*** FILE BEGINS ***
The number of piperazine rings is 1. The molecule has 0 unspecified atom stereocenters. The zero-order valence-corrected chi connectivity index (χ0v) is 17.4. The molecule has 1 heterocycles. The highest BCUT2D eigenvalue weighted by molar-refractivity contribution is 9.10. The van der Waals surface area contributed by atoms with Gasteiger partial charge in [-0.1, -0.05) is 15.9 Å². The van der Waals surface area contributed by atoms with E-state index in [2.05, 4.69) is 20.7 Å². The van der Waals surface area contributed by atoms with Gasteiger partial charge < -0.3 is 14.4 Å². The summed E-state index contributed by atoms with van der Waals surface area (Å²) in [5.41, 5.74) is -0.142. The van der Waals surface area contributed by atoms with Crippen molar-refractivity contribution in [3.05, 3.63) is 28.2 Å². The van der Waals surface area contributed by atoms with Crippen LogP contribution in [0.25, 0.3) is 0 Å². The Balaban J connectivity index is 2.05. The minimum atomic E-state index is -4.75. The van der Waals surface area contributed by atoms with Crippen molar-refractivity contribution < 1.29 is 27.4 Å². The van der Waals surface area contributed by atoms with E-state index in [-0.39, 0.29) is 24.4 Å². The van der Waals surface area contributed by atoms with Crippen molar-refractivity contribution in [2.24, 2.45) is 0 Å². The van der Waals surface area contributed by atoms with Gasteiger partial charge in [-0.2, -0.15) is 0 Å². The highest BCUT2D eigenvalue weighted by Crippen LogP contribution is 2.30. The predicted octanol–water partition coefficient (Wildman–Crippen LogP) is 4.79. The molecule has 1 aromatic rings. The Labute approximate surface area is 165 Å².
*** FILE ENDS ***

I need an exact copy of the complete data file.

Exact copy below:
The number of piperazine rings is 1. The molecule has 0 unspecified atom stereocenters. The zero-order valence-corrected chi connectivity index (χ0v) is 17.4. The molecule has 1 heterocycles. The highest BCUT2D eigenvalue weighted by molar-refractivity contribution is 9.10. The van der Waals surface area contributed by atoms with Gasteiger partial charge in [-0.1, -0.05) is 15.9 Å². The van der Waals surface area contributed by atoms with E-state index in [2.05, 4.69) is 20.7 Å². The van der Waals surface area contributed by atoms with Gasteiger partial charge < -0.3 is 14.4 Å². The summed E-state index contributed by atoms with van der Waals surface area (Å²) in [5.41, 5.74) is -0.142. The van der Waals surface area contributed by atoms with Crippen molar-refractivity contribution in [3.05, 3.63) is 28.2 Å². The van der Waals surface area contributed by atoms with Crippen LogP contribution in [0.25, 0.3) is 0 Å². The Balaban J connectivity index is 2.05. The minimum atomic E-state index is -4.75. The van der Waals surface area contributed by atoms with Crippen molar-refractivity contribution < 1.29 is 27.4 Å². The van der Waals surface area contributed by atoms with E-state index in [-0.39, 0.29) is 24.4 Å². The van der Waals surface area contributed by atoms with Crippen molar-refractivity contribution in [2.24, 2.45) is 0 Å². The van der Waals surface area contributed by atoms with Gasteiger partial charge in [-0.2, -0.15) is 0 Å². The highest BCUT2D eigenvalue weighted by Crippen LogP contribution is 2.30. The predicted octanol–water partition coefficient (Wildman–Crippen LogP) is 4.79. The molecule has 1 aromatic rings. The Labute approximate surface area is 165 Å².